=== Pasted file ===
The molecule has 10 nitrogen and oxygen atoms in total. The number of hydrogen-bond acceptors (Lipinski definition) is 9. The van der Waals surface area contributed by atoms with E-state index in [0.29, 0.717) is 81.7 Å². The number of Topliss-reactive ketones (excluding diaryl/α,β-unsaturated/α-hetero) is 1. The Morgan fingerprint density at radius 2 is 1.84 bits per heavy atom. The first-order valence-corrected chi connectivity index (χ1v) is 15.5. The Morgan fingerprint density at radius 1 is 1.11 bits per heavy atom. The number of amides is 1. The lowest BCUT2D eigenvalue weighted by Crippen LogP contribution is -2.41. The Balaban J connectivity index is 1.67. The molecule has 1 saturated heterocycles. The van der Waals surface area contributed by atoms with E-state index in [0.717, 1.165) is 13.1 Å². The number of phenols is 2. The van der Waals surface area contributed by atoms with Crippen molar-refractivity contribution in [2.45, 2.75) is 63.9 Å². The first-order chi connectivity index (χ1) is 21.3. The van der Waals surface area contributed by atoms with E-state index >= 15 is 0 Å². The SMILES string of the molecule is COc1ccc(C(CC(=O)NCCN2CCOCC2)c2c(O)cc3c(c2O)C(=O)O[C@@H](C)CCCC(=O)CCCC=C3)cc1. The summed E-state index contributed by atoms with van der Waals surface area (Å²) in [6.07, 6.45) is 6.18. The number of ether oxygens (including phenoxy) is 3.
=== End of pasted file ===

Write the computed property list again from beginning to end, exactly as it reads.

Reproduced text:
The molecule has 10 nitrogen and oxygen atoms in total. The number of hydrogen-bond acceptors (Lipinski definition) is 9. The van der Waals surface area contributed by atoms with E-state index in [0.29, 0.717) is 81.7 Å². The number of Topliss-reactive ketones (excluding diaryl/α,β-unsaturated/α-hetero) is 1. The Morgan fingerprint density at radius 2 is 1.84 bits per heavy atom. The first-order valence-corrected chi connectivity index (χ1v) is 15.5. The Morgan fingerprint density at radius 1 is 1.11 bits per heavy atom. The number of amides is 1. The lowest BCUT2D eigenvalue weighted by Crippen LogP contribution is -2.41. The Balaban J connectivity index is 1.67. The molecule has 1 saturated heterocycles. The van der Waals surface area contributed by atoms with E-state index in [0.717, 1.165) is 13.1 Å². The number of phenols is 2. The van der Waals surface area contributed by atoms with Crippen molar-refractivity contribution in [2.45, 2.75) is 63.9 Å². The first-order chi connectivity index (χ1) is 21.3. The van der Waals surface area contributed by atoms with E-state index >= 15 is 0 Å². The SMILES string of the molecule is COc1ccc(C(CC(=O)NCCN2CCOCC2)c2c(O)cc3c(c2O)C(=O)O[C@@H](C)CCCC(=O)CCCC=C3)cc1. The summed E-state index contributed by atoms with van der Waals surface area (Å²) in [6.07, 6.45) is 6.18. The number of ether oxygens (including phenoxy) is 3.